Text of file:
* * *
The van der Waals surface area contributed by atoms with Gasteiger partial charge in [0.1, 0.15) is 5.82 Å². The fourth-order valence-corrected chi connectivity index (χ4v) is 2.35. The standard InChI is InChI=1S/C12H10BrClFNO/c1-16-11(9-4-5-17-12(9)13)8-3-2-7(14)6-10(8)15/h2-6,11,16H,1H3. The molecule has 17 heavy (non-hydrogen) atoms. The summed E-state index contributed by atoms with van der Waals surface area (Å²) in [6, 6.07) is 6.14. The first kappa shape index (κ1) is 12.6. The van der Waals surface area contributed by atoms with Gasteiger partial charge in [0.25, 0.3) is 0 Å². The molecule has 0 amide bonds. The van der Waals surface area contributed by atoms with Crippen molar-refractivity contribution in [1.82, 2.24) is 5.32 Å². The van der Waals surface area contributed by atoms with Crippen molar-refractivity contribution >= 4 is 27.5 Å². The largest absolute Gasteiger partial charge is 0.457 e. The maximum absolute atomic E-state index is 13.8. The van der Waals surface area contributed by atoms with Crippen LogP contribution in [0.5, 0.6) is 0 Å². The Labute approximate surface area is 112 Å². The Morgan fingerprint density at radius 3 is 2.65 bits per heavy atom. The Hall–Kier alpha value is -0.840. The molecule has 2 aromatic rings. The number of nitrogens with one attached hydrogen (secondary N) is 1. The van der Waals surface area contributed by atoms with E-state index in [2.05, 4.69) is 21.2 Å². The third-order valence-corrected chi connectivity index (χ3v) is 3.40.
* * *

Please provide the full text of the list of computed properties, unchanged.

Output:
The van der Waals surface area contributed by atoms with Gasteiger partial charge in [0.1, 0.15) is 5.82 Å². The fourth-order valence-corrected chi connectivity index (χ4v) is 2.35. The standard InChI is InChI=1S/C12H10BrClFNO/c1-16-11(9-4-5-17-12(9)13)8-3-2-7(14)6-10(8)15/h2-6,11,16H,1H3. The molecule has 17 heavy (non-hydrogen) atoms. The summed E-state index contributed by atoms with van der Waals surface area (Å²) in [6, 6.07) is 6.14. The first kappa shape index (κ1) is 12.6. The van der Waals surface area contributed by atoms with Gasteiger partial charge in [0.25, 0.3) is 0 Å². The molecule has 0 amide bonds. The van der Waals surface area contributed by atoms with Crippen molar-refractivity contribution in [1.82, 2.24) is 5.32 Å². The van der Waals surface area contributed by atoms with Crippen molar-refractivity contribution >= 4 is 27.5 Å². The largest absolute Gasteiger partial charge is 0.457 e. The maximum absolute atomic E-state index is 13.8. The van der Waals surface area contributed by atoms with Crippen LogP contribution in [0.5, 0.6) is 0 Å². The Labute approximate surface area is 112 Å². The Morgan fingerprint density at radius 3 is 2.65 bits per heavy atom. The Hall–Kier alpha value is -0.840. The molecule has 2 aromatic rings. The number of nitrogens with one attached hydrogen (secondary N) is 1. The van der Waals surface area contributed by atoms with E-state index in [2.05, 4.69) is 21.2 Å². The third-order valence-corrected chi connectivity index (χ3v) is 3.40.